My third and final post of post-E3 coverage is going to be a quick hitter. You can find the earlier ones by clicking on this link or that link.
Outside of the games themselves, there are major moments at each year’s show that ripple throughout the next year or more in the industry. I’ve gathered up three such moments slash trends, in my Top 3 Best Moments of E3 2019 awards.
Now is the moment when you read them. Thanks!
Microsoft’s Xbox Project Scarlett Reveal.
For my first best moment, Head of Xbox Phil Spencer formally revealed Microsoft’s next generation of gaming console called Project Scarlett during the Xbox briefing last Sunday. Its introduction was reminiscent of the powerful Xbox One iteration Project Scorpio from last year’s event, namely a short video featuring hardware engineers and designers. These folks rattled off buzzwords such as the box will have a custom AMD processor with GDDR6 memory, a solid state drive, 8K resolution support, 120 frames per second capability and more.
Which is kind of general, plus of course there was no actual showing of the box or mention of price. Not even the final name, as it’s still being decided according later interviews with Spencer. We do have a release window at least plus one launch title: Project Scarlett is targeting Holiday 2020 alongside 343 Industries’ Halo Infinite. It’s a major moment for the Xbox brand and console gaming, though there’s still so many details left for future events including next year’s E3 show.
Gaming Services: Google Stadia, Microsoft’s Project xCloud, Xbox Game Pass Ultimate, Ubisoft’s UPlay Plus and probably more.
We can’t go a couple of weeks these days without another company revealing some sort of modern service for gamers, whether it be streaming or access to a digital catalog. The most significant of these started back on June 6th right before E3 weekend, with Google Stadia Connect. In a prepared video that felt more like a corporate presentation than gaming reveal, VP & GM Phil Harrison of the massive tech giant discussed more on its streaming service such as a November release window for early adopters in certain countries, Google Stadia Pro monthly subscription, a lineup of 31 games on sale at launch and that Destiny 2 would be included as part of the Pro tier.
The other streaming offering featured prominently at E3 was Microsoft’s Project xCloud, one of Google Stadia’s main competitors. A quick mention at the Xbox briefing was followed by hands-on demos for media folks. Details here are more vague, as the remote streaming service is in its earlier testing phases among employees with a more public beta period rumored for this Fall. I’m a vocal skeptic on game streaming due to the physical limitations of reducing input lag and the lack of widespread internet infrastructure in a number of areas even in the States, so both of these projects have a lot to prove in my eyes.
Then there’s the other types of services. Microsoft’s Xbox Game Pass Ultimate, which offers console and PC players a library of older games, first party exclusives plus Xbox Live online service for a friendly $15 per month. Ubisoft also shared UPlay Plus, a PC subscription giving access to the publisher’s suite of games for, again, $15 monthly. This has a firm release date of September 3, 2019. Not to mention there’s probably another one announced at the show that I missed, because these are popping up at a rapid pace. Which one will catch on and which will fizzle? I’m confident in the appeal of Xbox Game Pass, then UPlay Plus will carve out its niche, though streaming is the big question mark even though there’s no denying it’s the talk of the industry lately.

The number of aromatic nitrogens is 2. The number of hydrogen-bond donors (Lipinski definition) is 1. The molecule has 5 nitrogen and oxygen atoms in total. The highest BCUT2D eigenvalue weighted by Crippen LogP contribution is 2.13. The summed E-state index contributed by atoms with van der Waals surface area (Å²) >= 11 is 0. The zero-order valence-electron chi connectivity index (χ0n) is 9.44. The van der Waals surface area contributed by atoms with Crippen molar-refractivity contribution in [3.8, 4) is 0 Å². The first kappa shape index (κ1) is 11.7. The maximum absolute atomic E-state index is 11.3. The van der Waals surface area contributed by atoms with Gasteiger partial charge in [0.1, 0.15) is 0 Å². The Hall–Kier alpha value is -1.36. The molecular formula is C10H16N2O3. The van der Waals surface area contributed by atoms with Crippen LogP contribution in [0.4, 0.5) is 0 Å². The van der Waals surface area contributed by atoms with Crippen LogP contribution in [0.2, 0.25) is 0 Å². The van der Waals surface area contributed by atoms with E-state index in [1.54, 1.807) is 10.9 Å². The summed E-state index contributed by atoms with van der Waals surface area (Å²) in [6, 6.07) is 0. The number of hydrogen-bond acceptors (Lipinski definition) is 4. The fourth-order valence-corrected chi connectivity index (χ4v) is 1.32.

Square Enix E3 Showcase Revival.
Let’s be real. Last year’s Square Enix showcase wasn’t very good. The Japanese publisher redeemed itself this year in what I thought was the best of all the major companies, including Nintendo’s strong Direct offering.
The show began with a remarkable portion on the remake to Final Fantasy VII, a game I awarded one of my best in show. It somehow showed both a trailer and gameplay section without feeling overly bloated or boring. Plus, the March 3, 2020 release date reveal was a pleasant surprise.
Towards the end of its showcase, Square finally showed off the mysterious Marvel’s Avengers project. The game looked solid enough, though wasn’t able to capture a top spot on my awards. Presentation itself was good, though dragged towards the end when talking about future content when we don’t even really know that the game proper is. Surprisingly, we do have an exact release date, May 15, 2010. Earlier than I anticipated.
In between, Square boasted a number of games targeting both local and Western audiences. Some of which are internal, others it’s publishing. Dragon Quest XI Definitive, Dragon Quest Builders 2, Dying Light 2, Final Fantasy VIII remastered, Final Fantasy XIV: Shadowbringers, Final Fantasy Crystal Chronicles, Kingdom Hearts 3, Oninaki, Outriders, Romancing Saga 3, Square Enix Collective indie titles, The Last Remnant remastered, Trials of Mana collection to name a few. Not all of these are my types of games, though I’m plenty interested in enough of them plus impressed enough with the showcase’s overall pacing that I’m here to award Square Enix with the title of strongest live show.
Sad to say, that about does it for E3 2019. Next year’s is already announced for June 9th to June 11th, 2020. Let’s do it all again then!
Sources: Companies included here, Entertainment Software Association, GamesPress, CNET.